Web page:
The spotlight this fall in the College of Visual and Performing Arts shines on a new art gallery director and creation of a limited edition book by the 2014 Marion Fellow.
| Barbara Racker at "Rewritten by Machine" exhibition.
Barbara Räcker, a director or curator of seven art galleries across the United States — including two in Western New York — becomes the visionary force, leader and overseer of the Cathy and Jesse Marion Art Gallery. She previously served as a gallery director and permanent art collection curator at Indiana State University.
“What attracted us to her was the diversity of her experience in galleries across the country, including experience in the SUNY system and Western New York. She has both regional knowledge and national experience,” said College of Visual and Performing Arts Dean Ralph Blasting.
That diverse experience includes positions with the Clay Center for the Arts and Sciences, Charleston, W.Va.; Dowd Fine Arts Gallery at SUNY Cortland; F. Donald Kenney Museum at St. Bonaventure University; Cheney Cowles Museum, Spokane, Wash; Paris Gibson Square Museum of Art, Great Falls, Mont.; and Sangre de Cristo Arts and Conference Center, Pueblo, Colo.
The Marion gallery, located in Rockefeller Arts Center, hosts exhibitions by professional artists as well as Fredonia students and faculty; a graduating senior show concludes each semester.
“My vision for the Marion Art Gallery is to raise its visibility through major original exhibitions featuring regionally and internationally acclaimed artists; collaboration with Fredonia departments and organizations in the community and across the state, and (interdisciplinary) programs that engage various audiences,” Ms. Räcker explained. She would also like to expand marketing and publications.
Primary goals of academic galleries include striking a balance between student exhibitions, campus and community programming, and creating experiential learning opportunities for students, she explained.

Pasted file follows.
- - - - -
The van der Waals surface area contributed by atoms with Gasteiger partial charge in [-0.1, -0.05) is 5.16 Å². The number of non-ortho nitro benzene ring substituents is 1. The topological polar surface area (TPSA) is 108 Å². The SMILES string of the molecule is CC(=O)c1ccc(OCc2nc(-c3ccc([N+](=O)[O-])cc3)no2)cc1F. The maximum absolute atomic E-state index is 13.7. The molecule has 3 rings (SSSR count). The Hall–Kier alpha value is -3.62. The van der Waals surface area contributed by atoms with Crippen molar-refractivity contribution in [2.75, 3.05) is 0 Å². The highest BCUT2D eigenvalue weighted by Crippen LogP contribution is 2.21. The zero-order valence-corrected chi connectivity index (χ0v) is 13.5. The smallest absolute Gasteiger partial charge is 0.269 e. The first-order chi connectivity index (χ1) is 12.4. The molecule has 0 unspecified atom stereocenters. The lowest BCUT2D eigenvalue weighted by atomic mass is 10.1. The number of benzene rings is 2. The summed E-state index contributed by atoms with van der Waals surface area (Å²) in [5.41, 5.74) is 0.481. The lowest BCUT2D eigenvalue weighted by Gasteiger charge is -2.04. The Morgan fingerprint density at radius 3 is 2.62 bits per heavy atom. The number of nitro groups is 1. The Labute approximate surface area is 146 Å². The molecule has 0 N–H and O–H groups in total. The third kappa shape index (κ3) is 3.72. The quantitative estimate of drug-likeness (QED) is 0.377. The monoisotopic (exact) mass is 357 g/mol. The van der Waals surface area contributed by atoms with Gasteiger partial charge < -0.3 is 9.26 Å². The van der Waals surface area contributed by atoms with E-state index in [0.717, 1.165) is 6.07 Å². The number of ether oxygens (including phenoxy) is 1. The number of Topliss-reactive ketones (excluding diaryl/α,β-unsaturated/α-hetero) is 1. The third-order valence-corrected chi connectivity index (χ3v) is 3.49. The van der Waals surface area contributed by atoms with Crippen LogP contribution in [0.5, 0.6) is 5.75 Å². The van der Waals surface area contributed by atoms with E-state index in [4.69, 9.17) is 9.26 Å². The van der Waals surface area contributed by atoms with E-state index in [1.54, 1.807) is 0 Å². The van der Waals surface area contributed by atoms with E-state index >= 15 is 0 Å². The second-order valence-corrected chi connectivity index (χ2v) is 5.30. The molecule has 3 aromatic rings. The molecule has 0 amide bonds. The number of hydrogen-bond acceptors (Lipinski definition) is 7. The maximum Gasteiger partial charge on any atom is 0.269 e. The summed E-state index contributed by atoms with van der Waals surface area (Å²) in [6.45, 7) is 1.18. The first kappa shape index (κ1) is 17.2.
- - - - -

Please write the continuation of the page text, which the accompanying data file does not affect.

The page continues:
Born in Germany and raised in New Orleans, Räcker has an M.F.A. and a B.F.A., both from Louisiana Tech University in studio art. She was attracted to Fredonia by advances in the College of Visual and Performing Arts, the Rockefeller renovation and expansion project, and the opportunity to return to Western New York.
| Marion Fellow Jason Dilworth.
Graphic Design Assistant Professor Jason Dilworth, recipient of the second Marion Fellowship for the Visual and Performing Arts, is creating, “Listening Before Talking: A Journey of 4,000 km Across the North American Interior.” Earlier artists, explorers and vagabonds of the American West were his inspiration for the book.
Dilworth’s project is rooted in “The American West,” Chautauqua Institution’s theme for its 2014 season’s fifth week. Marion fellowships are based on a Chautauqua theme week of the artist’s choice.
Dilworth spent parts of the summer walking, paddling and peddling to collect stories that convey the connections people have with the land. His journey spanned the Canadian Shield, crossed the Canadian prairie and meandered through several Great Plains states to reach the Missouri and Mississippi Rivers. New Orleans was the ultimate destination.
“The vast horizons and perceived monotony of the landscape are often seen as something to get through or fly over,” Mr. Dilworth explained. “My creative activity will hopefully change the way some people see the region. Through slow and methodical travel I will be able to listen to the voices of the region and find content worth saving.”
Detailed accounts of Dilworth’s travels, hardships and meditations will be the cornerstone of this limited edition book. Also included will be his reflections of separate visits to Chautauqua Institution; Alberta College of Art and Design, located in Calgary, Canada; the Ucross Foundation artist retreat in Clearmont, Wyo.; and Alley Theatre, in Houston. All are Marion Fellowship Circle Member locations and are supported by the philanthropy of Cathy, ’79, and Jesse Marion.
Descriptions of the Circle Member foundations and features on artists from each institution will also be included in the book. Copies, to be completed in March, will be sent to communities visited by Dilworth, who has an M.F.A. in graphic design from Virginia Commonwealth University and a B.F.A. in visual communication from Weber State University.
Photography Professor Liz Lee, the inaugural Marion Fellow, created “Cosmological Processes,” a body of photographic work inspired by the 2013 Chautauqua theme week, “Our Elegant Universe.”
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